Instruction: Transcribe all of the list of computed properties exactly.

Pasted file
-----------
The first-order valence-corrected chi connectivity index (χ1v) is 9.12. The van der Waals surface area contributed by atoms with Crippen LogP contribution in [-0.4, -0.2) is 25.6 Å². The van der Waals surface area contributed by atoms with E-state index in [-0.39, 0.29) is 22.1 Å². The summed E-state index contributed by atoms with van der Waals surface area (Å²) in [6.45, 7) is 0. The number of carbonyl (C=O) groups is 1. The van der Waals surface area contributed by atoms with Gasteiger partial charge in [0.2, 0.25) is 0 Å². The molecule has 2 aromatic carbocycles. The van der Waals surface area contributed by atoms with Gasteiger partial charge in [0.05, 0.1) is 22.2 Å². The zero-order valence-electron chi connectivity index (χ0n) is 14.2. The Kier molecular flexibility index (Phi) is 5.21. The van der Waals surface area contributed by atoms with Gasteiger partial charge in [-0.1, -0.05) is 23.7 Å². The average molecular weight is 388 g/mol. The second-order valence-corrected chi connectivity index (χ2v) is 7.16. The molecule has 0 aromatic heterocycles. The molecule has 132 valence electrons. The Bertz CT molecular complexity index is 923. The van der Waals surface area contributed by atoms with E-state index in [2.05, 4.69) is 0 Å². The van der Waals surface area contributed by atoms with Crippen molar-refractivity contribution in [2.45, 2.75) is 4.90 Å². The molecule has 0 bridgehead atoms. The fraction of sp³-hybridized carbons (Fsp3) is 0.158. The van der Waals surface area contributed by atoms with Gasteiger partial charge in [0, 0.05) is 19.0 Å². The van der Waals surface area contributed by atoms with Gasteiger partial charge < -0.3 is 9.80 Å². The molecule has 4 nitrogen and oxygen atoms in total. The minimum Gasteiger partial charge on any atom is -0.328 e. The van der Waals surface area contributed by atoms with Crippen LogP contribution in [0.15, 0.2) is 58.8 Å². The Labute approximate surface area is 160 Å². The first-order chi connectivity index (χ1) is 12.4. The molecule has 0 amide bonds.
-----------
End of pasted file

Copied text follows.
The first-order valence-corrected chi connectivity index (χ1v) is 9.12. The van der Waals surface area contributed by atoms with Crippen LogP contribution in [-0.4, -0.2) is 25.6 Å². The van der Waals surface area contributed by atoms with E-state index in [-0.39, 0.29) is 22.1 Å². The summed E-state index contributed by atoms with van der Waals surface area (Å²) in [6.45, 7) is 0. The number of carbonyl (C=O) groups is 1. The van der Waals surface area contributed by atoms with Gasteiger partial charge in [0.2, 0.25) is 0 Å². The molecule has 2 aromatic carbocycles. The van der Waals surface area contributed by atoms with Gasteiger partial charge in [0.05, 0.1) is 22.2 Å². The zero-order valence-electron chi connectivity index (χ0n) is 14.2. The Kier molecular flexibility index (Phi) is 5.21. The van der Waals surface area contributed by atoms with Gasteiger partial charge in [-0.1, -0.05) is 23.7 Å². The average molecular weight is 388 g/mol. The second-order valence-corrected chi connectivity index (χ2v) is 7.16. The molecule has 0 aromatic heterocycles. The molecule has 132 valence electrons. The Bertz CT molecular complexity index is 923. The van der Waals surface area contributed by atoms with E-state index in [2.05, 4.69) is 0 Å². The van der Waals surface area contributed by atoms with Crippen molar-refractivity contribution in [2.45, 2.75) is 4.90 Å². The molecule has 0 bridgehead atoms. The fraction of sp³-hybridized carbons (Fsp3) is 0.158. The van der Waals surface area contributed by atoms with Gasteiger partial charge in [0, 0.05) is 19.0 Å². The van der Waals surface area contributed by atoms with Gasteiger partial charge < -0.3 is 9.80 Å². The molecule has 4 nitrogen and oxygen atoms in total. The minimum Gasteiger partial charge on any atom is -0.328 e. The van der Waals surface area contributed by atoms with Crippen LogP contribution in [0.15, 0.2) is 58.8 Å². The Labute approximate surface area is 160 Å². The first-order chi connectivity index (χ1) is 12.4. The molecule has 0 amide bonds.